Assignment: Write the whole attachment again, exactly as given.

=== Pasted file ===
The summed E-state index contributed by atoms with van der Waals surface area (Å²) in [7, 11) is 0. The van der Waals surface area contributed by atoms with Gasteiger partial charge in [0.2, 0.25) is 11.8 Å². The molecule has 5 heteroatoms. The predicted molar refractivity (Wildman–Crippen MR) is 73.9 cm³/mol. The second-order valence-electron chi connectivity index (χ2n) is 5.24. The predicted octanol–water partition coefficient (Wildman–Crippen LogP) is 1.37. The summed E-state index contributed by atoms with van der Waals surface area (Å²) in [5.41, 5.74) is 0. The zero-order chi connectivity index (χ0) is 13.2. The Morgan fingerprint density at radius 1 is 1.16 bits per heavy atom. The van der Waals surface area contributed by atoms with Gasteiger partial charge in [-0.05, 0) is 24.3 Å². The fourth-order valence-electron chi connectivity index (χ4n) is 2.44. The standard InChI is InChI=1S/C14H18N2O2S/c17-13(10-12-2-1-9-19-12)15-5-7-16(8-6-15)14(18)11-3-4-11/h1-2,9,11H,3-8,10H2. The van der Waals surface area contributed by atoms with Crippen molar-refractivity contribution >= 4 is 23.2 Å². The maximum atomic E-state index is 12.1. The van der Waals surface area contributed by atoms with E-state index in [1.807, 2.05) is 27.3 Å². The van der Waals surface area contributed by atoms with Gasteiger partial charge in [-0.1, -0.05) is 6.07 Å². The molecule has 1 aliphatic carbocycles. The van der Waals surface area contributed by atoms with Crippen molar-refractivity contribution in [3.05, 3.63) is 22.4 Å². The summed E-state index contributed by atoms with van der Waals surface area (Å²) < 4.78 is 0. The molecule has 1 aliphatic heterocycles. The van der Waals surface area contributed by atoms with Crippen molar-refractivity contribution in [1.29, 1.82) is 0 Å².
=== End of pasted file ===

The summed E-state index contributed by atoms with van der Waals surface area (Å²) in [7, 11) is 0. The van der Waals surface area contributed by atoms with Gasteiger partial charge in [0.2, 0.25) is 11.8 Å². The molecule has 5 heteroatoms. The predicted molar refractivity (Wildman–Crippen MR) is 73.9 cm³/mol. The second-order valence-electron chi connectivity index (χ2n) is 5.24. The predicted octanol–water partition coefficient (Wildman–Crippen LogP) is 1.37. The summed E-state index contributed by atoms with van der Waals surface area (Å²) in [5.41, 5.74) is 0. The zero-order chi connectivity index (χ0) is 13.2. The Morgan fingerprint density at radius 1 is 1.16 bits per heavy atom. The van der Waals surface area contributed by atoms with Gasteiger partial charge in [-0.05, 0) is 24.3 Å². The fourth-order valence-electron chi connectivity index (χ4n) is 2.44. The standard InChI is InChI=1S/C14H18N2O2S/c17-13(10-12-2-1-9-19-12)15-5-7-16(8-6-15)14(18)11-3-4-11/h1-2,9,11H,3-8,10H2. The van der Waals surface area contributed by atoms with Crippen molar-refractivity contribution >= 4 is 23.2 Å². The maximum atomic E-state index is 12.1. The van der Waals surface area contributed by atoms with E-state index in [1.807, 2.05) is 27.3 Å². The van der Waals surface area contributed by atoms with Gasteiger partial charge in [-0.1, -0.05) is 6.07 Å². The molecule has 1 aliphatic carbocycles. The van der Waals surface area contributed by atoms with Crippen molar-refractivity contribution in [3.05, 3.63) is 22.4 Å². The summed E-state index contributed by atoms with van der Waals surface area (Å²) < 4.78 is 0. The molecule has 1 aliphatic heterocycles. The van der Waals surface area contributed by atoms with Crippen molar-refractivity contribution in [1.29, 1.82) is 0 Å².